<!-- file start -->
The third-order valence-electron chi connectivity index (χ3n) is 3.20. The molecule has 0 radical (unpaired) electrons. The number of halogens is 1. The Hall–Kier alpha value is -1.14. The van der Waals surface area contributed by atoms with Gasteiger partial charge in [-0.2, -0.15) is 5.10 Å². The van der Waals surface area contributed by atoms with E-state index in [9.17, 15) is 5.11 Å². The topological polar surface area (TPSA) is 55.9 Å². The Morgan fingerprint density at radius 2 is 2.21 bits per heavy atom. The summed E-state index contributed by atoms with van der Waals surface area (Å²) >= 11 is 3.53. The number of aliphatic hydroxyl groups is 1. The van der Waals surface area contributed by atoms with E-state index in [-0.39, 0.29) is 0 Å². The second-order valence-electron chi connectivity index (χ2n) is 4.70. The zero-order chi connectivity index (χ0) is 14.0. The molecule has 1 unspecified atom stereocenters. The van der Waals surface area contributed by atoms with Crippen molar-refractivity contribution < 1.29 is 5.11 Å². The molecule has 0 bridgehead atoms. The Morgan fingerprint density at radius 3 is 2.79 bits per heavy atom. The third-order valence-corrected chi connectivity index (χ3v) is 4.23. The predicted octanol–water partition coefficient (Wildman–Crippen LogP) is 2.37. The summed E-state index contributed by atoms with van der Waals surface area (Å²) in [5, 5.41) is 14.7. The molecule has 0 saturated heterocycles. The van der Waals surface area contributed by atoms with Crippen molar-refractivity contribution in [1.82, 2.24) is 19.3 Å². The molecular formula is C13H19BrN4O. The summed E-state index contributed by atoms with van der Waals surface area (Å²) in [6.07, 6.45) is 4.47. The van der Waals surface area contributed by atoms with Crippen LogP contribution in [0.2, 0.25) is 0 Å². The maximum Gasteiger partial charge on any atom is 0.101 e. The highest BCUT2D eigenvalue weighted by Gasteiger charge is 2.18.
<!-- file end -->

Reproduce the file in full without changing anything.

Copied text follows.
The third-order valence-electron chi connectivity index (χ3n) is 3.20. The molecule has 0 radical (unpaired) electrons. The number of halogens is 1. The Hall–Kier alpha value is -1.14. The van der Waals surface area contributed by atoms with Gasteiger partial charge in [-0.2, -0.15) is 5.10 Å². The van der Waals surface area contributed by atoms with E-state index in [9.17, 15) is 5.11 Å². The topological polar surface area (TPSA) is 55.9 Å². The Morgan fingerprint density at radius 2 is 2.21 bits per heavy atom. The summed E-state index contributed by atoms with van der Waals surface area (Å²) >= 11 is 3.53. The number of aliphatic hydroxyl groups is 1. The van der Waals surface area contributed by atoms with E-state index in [-0.39, 0.29) is 0 Å². The second-order valence-electron chi connectivity index (χ2n) is 4.70. The zero-order chi connectivity index (χ0) is 14.0. The molecule has 1 unspecified atom stereocenters. The van der Waals surface area contributed by atoms with Crippen molar-refractivity contribution < 1.29 is 5.11 Å². The molecule has 0 bridgehead atoms. The Morgan fingerprint density at radius 3 is 2.79 bits per heavy atom. The third-order valence-corrected chi connectivity index (χ3v) is 4.23. The predicted octanol–water partition coefficient (Wildman–Crippen LogP) is 2.37. The summed E-state index contributed by atoms with van der Waals surface area (Å²) in [5, 5.41) is 14.7. The molecule has 0 saturated heterocycles. The van der Waals surface area contributed by atoms with Crippen molar-refractivity contribution in [1.82, 2.24) is 19.3 Å². The molecular formula is C13H19BrN4O. The summed E-state index contributed by atoms with van der Waals surface area (Å²) in [6.07, 6.45) is 4.47. The van der Waals surface area contributed by atoms with Crippen LogP contribution in [0.2, 0.25) is 0 Å². The maximum Gasteiger partial charge on any atom is 0.101 e. The highest BCUT2D eigenvalue weighted by Gasteiger charge is 2.18.